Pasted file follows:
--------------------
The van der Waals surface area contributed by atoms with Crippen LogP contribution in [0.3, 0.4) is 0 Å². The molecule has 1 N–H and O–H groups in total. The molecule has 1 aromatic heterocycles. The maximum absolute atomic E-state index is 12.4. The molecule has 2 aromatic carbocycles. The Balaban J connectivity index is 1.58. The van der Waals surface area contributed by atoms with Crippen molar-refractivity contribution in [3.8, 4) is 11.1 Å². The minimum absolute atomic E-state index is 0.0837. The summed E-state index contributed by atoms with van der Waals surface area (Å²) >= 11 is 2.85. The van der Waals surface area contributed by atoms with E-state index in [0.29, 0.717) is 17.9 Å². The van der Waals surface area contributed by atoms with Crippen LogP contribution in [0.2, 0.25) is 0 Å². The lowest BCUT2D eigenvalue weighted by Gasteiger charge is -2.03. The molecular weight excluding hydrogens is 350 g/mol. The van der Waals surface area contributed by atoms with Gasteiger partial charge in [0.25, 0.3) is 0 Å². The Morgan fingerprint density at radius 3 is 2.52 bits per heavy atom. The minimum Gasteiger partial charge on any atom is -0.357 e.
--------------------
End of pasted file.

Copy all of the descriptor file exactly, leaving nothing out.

The van der Waals surface area contributed by atoms with Crippen LogP contribution in [0.3, 0.4) is 0 Å². The molecule has 1 N–H and O–H groups in total. The molecule has 1 aromatic heterocycles. The maximum absolute atomic E-state index is 12.4. The molecule has 2 aromatic carbocycles. The Balaban J connectivity index is 1.58. The van der Waals surface area contributed by atoms with Crippen molar-refractivity contribution in [3.8, 4) is 11.1 Å². The minimum absolute atomic E-state index is 0.0837. The summed E-state index contributed by atoms with van der Waals surface area (Å²) >= 11 is 2.85. The van der Waals surface area contributed by atoms with E-state index in [0.29, 0.717) is 17.9 Å². The van der Waals surface area contributed by atoms with Crippen LogP contribution in [0.2, 0.25) is 0 Å². The lowest BCUT2D eigenvalue weighted by Gasteiger charge is -2.03. The molecular weight excluding hydrogens is 350 g/mol. The van der Waals surface area contributed by atoms with Gasteiger partial charge in [0.25, 0.3) is 0 Å². The Morgan fingerprint density at radius 3 is 2.52 bits per heavy atom. The minimum Gasteiger partial charge on any atom is -0.357 e.